The first thing I want to do when I dig into a new codebase is learn everything about it. The second thing I want to do is rewrite it. Whether you’re trying to do the former or the latter, architecture decision records (ADRs) can help.
I was first introduced to ADRs at The Container Store, where the technology department adopted them as a way to record large tech decisions, mostly around microservices architecture. My team adopted ADRs as a way to record front-end architecture decisions for the e-commerce site as well.
As I write this, I’m working on my current team’s first ADR. As part of that exercise, I wanted to write out what I understand about ADRs and how they’ve been helpful to me in the past.
An architecture decision record is a document that records a decision. More than that, ADRs capture context such as the problems a decision is meant to address, alternative solutions, and why this decision was chosen.
In addition to decisions and context, ADRs typically contain decision consequences, both good and bad. Every decision has trade offs, and listing them alongside benefits sheds light on possible concerns to watch for.
As far as ADR structure, there are several examples of templates freely available. The first article I ever read on documenting architecture decisions, written by Michael Nygard, is even written as an ADR.
For small decisions, informative code comments are great. But when you are adopting a practice throughout a project or department, decision records are the best way to communicate publicly what decision is being made and why.
ADRs make the decision process transparent. Many times writing an ADR involves the entire team or department, so everyone has an opportunity to explore the decision and understand why it’s being made. This inclusion can increase decision buy-in and alignment as well, since everyone is signing off on it.
Decision records can be a great onboarding tool as well. Seeing a complete record of decisions can help developers quickly come up to speed on a project. Reading ADRs is much more productive than digging through years of commit history (your team writes informative commit messages, right?).
Changing code is risky, and not knowing why the code exists makes any change even riskier. Why spend time to rewrite a layer of architecture only to realize after the work is complete that there are holes in the implementation?
Finally, a side benefit of writing an ADR is it’s an opportunity for the author to work on their communication skills. I’ve written before about why I believe communication is one of the most important skills for a developer to…develop. ADRs give developers a chance to communicate complex issues in an easy-to-read manner, as well as develop their ability to argue for a solution.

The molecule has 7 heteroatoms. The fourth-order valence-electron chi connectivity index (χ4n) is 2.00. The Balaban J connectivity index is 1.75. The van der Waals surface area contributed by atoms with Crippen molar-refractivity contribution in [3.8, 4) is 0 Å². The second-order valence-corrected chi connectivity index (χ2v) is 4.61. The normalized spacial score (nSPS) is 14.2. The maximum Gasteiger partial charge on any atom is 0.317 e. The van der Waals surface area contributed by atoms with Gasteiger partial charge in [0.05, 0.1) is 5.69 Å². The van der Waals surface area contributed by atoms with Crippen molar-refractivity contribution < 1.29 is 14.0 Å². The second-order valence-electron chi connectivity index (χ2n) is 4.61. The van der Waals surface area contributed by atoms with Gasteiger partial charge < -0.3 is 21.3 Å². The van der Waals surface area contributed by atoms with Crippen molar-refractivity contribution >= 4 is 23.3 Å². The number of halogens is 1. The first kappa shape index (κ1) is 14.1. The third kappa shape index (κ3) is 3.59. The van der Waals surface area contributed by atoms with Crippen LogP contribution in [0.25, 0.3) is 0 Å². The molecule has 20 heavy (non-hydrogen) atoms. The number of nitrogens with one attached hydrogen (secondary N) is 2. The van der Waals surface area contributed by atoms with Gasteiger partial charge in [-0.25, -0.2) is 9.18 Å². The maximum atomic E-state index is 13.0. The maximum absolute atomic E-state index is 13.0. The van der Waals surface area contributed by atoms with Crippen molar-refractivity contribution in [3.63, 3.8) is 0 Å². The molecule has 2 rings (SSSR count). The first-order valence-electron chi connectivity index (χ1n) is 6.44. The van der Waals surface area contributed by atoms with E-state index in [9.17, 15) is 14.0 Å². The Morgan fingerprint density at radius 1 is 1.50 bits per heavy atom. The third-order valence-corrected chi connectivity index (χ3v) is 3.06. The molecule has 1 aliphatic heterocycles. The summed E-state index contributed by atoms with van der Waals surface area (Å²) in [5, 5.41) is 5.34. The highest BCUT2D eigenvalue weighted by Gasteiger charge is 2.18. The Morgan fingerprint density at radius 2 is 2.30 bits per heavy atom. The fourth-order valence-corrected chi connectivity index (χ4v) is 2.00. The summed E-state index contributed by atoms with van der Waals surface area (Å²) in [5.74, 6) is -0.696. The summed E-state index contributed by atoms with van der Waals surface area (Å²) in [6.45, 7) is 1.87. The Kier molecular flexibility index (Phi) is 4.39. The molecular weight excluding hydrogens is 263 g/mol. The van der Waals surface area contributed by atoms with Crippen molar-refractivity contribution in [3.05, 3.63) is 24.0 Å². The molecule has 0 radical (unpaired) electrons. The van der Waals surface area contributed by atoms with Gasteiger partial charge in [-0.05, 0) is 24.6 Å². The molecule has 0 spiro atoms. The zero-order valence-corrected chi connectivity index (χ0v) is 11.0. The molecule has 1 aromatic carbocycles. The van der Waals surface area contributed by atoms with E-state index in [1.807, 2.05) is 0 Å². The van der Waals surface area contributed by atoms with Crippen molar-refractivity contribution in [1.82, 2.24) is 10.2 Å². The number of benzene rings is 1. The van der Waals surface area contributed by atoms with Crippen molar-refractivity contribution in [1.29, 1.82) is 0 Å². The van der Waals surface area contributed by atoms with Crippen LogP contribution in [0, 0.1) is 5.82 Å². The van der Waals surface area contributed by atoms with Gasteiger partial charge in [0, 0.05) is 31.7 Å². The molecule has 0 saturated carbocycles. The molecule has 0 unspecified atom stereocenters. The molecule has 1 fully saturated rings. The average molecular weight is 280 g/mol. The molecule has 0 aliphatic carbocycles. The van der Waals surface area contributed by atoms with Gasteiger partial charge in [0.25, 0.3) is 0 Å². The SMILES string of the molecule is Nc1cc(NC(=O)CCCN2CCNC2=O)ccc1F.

If you want to get started with ADRs, the easiest way is to find something undocumented that everyone’s already doing and try writing an ADR for that. You’ll be surprised what you’ll learn when exploring the context and consequences of any decision. You may even stumble upon a better solution.
Whatever the solution is, involve the entire team. Open up a request for comments (RFC) on the decision and make sure everyone is on board. If you can, try to involve every interested engineer in your department. Different engineers bring different perspectives and experience to the table. The more diverse perspectives, the better the decision.
My final tip is to make your ADRs visible and easy to search. You may want to save your ADRs directly to a repo, or maybe add them to a company wiki. Whatever you do, get a consensus on how to create ADRs (maybe write an ADR on that?). At The Container Store, one of my colleagues built a Ruby on Rails CRUD app that streamlined drafting ADRs directly to a PR in a decision record repo, which kinda made it fun to write ADRs.
Architecture decision records capture decisions, but they also capture the context and consequences of those decisions. ADRs can make the decision process more transparent, increase developer alignment and help onboard new developers. They can even help develop your communication skills. What’s not to love?
If you’ve read this far, my guess is you’re considering adopting ADRs as a practice on your team. My opinion is you should try them. At the very least you’ll start a conversation with your teammates. There’s a good chance, however, that you’ll introduce a productive practice that will endure long after you’ve left.